By PDC’s Senior Weather
Specialist Glenn James
Tropical Cyclone 16E (Orlene)…is located about 10 miles southwest of Las Islas Marias, Mexico
Northeast Pacific Ocean:
Tropical Cyclone 16E (Orlene)
NHC Advisory number 18
ORLENE NEARLY OVER ISLAS MARIAS…SIGNIFICANT WINDS AND DANGEROUS STORM SURGE LIKELY ONGOING
Orlene is moving toward the north near 8 mph (13 km/h), and a general northward to north-northeastward motion is expected to continue over the next day or so.
On the forecast track, the center of Orlene will is forecast to move over Las Islas Marias tonight, and reach the coast of mainland Mexico within the warning area on Monday.
Maximum sustained winds have decreased to near 105 mph (165 km/h) with higher gusts. Weakening is expected during the next day or so, but Orlene is forecast to be remain a hurricane when it reaches southwestern Mexico. Rapid weakening is forecast after Orlene moves onshore, and the system should dissipated on Tuesday.
Hurricane-force winds extend outward up to 15 miles (30 km) from the center and tropical-storm-force winds extend outward up to 90 miles (150 km).
HAZARDS AFFECTING LAND
WIND: Hurricane conditions are expected in Las Islas Marias tonight, with tropical storm conditions beginning later today. Hurricane conditions are expected in the warning area along the
coast of mainland Mexico late Monday, with tropical storm conditions
beginning early Monday.
Tropical storm conditions are expected to begin in the tropical storm warning area this morning. Hurricane conditions are possible along the coast of mainland Mexico within the hurricane watch area by tonight or early Monday. Tropical storm conditions are possible within the tropical storm watch area today.
RAINFALL: Into Tuesday, Orlene is expected to produce 3 to 5 inches of rainfall, with local amounts of 10 inches, across portions of southwestern Mexico. These rainfall amounts should lead to flash flooding, as well as possible landslides in areas of rugged terrain.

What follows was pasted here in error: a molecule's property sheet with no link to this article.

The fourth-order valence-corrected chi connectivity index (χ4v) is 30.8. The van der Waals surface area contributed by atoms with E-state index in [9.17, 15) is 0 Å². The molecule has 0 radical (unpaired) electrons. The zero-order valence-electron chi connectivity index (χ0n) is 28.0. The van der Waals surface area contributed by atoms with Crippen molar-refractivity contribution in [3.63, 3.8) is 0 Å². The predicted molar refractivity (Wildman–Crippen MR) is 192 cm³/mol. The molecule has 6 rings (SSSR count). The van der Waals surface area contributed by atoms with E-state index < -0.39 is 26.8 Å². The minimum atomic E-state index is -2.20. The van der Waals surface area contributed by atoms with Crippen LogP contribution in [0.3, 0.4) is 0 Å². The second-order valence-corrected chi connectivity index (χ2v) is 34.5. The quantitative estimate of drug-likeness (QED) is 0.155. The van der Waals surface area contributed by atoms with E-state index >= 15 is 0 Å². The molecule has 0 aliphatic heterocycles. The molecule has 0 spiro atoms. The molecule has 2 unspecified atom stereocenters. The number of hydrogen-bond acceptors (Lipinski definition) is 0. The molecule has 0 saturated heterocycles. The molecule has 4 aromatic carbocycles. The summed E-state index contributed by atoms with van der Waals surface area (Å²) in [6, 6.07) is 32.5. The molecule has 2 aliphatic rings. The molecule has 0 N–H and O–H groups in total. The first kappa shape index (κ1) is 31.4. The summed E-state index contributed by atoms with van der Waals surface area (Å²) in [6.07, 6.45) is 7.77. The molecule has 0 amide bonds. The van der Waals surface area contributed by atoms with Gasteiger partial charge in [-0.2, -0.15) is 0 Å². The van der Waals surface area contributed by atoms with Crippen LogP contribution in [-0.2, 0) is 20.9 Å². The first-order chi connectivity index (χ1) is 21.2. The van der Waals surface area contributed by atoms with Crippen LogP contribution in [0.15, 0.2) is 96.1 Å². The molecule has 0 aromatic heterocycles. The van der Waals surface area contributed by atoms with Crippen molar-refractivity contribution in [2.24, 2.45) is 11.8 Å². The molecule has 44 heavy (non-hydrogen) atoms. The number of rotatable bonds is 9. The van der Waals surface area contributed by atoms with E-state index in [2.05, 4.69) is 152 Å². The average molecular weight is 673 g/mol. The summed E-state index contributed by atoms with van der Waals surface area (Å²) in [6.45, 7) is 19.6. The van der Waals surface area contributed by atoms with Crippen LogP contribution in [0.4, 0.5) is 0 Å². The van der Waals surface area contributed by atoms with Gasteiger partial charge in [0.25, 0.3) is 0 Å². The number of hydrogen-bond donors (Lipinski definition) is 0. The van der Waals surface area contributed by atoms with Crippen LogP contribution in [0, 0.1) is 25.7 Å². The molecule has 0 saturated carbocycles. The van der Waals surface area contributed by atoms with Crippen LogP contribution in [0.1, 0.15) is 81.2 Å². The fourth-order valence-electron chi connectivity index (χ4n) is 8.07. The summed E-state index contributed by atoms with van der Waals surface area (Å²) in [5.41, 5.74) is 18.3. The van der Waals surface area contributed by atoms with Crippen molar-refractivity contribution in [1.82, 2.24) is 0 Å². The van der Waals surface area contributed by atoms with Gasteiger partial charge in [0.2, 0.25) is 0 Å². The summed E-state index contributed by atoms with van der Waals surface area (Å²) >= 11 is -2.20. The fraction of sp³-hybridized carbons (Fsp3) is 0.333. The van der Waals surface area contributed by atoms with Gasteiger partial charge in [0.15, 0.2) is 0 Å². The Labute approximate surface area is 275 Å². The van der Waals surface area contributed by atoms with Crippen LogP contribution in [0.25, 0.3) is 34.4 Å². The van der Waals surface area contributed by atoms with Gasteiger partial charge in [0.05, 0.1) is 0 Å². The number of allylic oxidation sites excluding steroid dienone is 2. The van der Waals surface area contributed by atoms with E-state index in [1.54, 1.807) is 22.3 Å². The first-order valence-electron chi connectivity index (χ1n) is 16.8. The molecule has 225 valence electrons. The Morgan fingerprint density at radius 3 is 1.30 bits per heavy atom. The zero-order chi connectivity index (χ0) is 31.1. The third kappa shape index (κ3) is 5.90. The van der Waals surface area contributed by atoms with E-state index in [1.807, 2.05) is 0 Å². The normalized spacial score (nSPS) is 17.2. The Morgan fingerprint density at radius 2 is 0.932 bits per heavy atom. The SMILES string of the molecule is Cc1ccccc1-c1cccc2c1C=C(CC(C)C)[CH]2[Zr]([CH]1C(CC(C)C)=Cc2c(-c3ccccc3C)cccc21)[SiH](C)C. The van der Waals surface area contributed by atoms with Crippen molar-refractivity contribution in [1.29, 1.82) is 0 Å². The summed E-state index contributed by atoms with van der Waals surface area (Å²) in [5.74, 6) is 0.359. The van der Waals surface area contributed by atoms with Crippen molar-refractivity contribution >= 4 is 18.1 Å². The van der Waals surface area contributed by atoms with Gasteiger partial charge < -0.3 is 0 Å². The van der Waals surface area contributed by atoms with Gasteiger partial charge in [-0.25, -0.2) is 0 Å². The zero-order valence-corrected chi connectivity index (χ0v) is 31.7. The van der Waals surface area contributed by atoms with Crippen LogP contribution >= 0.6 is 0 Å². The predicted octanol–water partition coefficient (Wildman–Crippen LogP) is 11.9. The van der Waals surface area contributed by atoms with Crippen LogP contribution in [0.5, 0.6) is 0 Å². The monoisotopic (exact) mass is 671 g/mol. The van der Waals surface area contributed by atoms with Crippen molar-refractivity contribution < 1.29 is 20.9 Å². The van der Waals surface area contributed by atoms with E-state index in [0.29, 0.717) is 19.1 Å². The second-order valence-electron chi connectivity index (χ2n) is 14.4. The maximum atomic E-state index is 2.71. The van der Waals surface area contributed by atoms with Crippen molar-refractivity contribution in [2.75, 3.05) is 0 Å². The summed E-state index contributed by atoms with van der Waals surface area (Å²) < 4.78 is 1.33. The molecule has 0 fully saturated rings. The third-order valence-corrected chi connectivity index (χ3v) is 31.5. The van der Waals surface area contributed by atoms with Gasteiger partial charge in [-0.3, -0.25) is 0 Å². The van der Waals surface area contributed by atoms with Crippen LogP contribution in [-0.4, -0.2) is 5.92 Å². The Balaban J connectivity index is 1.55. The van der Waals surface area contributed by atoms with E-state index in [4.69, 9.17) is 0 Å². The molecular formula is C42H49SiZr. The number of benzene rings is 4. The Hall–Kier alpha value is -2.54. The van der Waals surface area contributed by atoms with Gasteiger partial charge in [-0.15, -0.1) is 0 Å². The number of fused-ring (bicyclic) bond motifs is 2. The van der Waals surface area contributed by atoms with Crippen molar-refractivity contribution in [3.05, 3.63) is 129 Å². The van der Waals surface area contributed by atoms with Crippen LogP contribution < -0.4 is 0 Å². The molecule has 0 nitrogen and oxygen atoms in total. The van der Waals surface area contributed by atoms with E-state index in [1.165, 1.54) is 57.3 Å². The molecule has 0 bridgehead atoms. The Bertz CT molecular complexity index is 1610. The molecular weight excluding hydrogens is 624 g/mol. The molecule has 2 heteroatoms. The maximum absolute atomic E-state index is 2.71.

STORM SURGE: A dangerous storm surge is likely to cause coastal flooding along the coast of mainland Mexico in the warning area in regions of onshore winds.
SURF: Large swells generated by Orlene are affecting the west coast of Mexico and will spread northward to the southern portion of the Baja California peninsula and the Gulf of California over the next couple of days. These swells are likely to cause life-threatening surf and rip current conditions.
>>> South-southwest of the Baja California Peninsula:
Showers and thunderstorms continue to show signs of organization associated with an area of low pressure located several hundred miles south-southwest of the southern tip of the Baja California peninsula.
Environmental conditions appear conducive for additional development, and a tropical depression is likely to form during the next day or two as the system moves slowly northward.
* Formation chance through 48 hours…high…70 percent
* Formation chance through 5 days…high…70 percent
South of southern Mexico:
A broad area of low pressure located several hundred miles south of the Gulf of Tehuantepec is producing a disorganized area of showers and thunderstorms.
Environmental conditions are forecast to be somewhat conducive for gradual development during the next several days.
The low is forecast to move generally west-northwestward during the next couple of days, but could turn northwestward after midweek.
* Formation chance through 48 hours…low…20 percent
* Formation chance through 5 days…low…30 percent
There are no tropical cyclones nor any areas of disturbed weather under investigation by the CPHC
Northwest and Southwest Pacific Ocean, Indian Ocean, Arabian Sea:
There’s an area of disturbed weather, being referred to as the (Remnants of 20W) which is located approximately 648 NM east of Misawa, Japan.
The system is currently classified as a subtropical storm, generally characterized as having both tropical and mid-latitude cyclone features.
Animated multi-spectral satellite imagery depict an asymmetric convective structure with partially exposed low level circulation center that is transiting east-northeastward along the northwest periphery of a deep subtropical ridge to the southeast.
Environmental conditions reveal unfavorable conditions for transitioning into a tropical cyclone with severe (40-50 knots) vertical wind shear, cool sea surface temperatures, and the presence of a sharp upper-level trough displaced just to the west of the low level circulation center.
Global models agree that the remnants of 20W will slowly move east-northeastward and become quasi-stationary after 24 hours as the system slowly dissipates over open water.
Maximum sustained surface winds are estimated at 52 to 58 knots.
The potential for the development of a significant tropical cyclone within the next 24 hours remains low.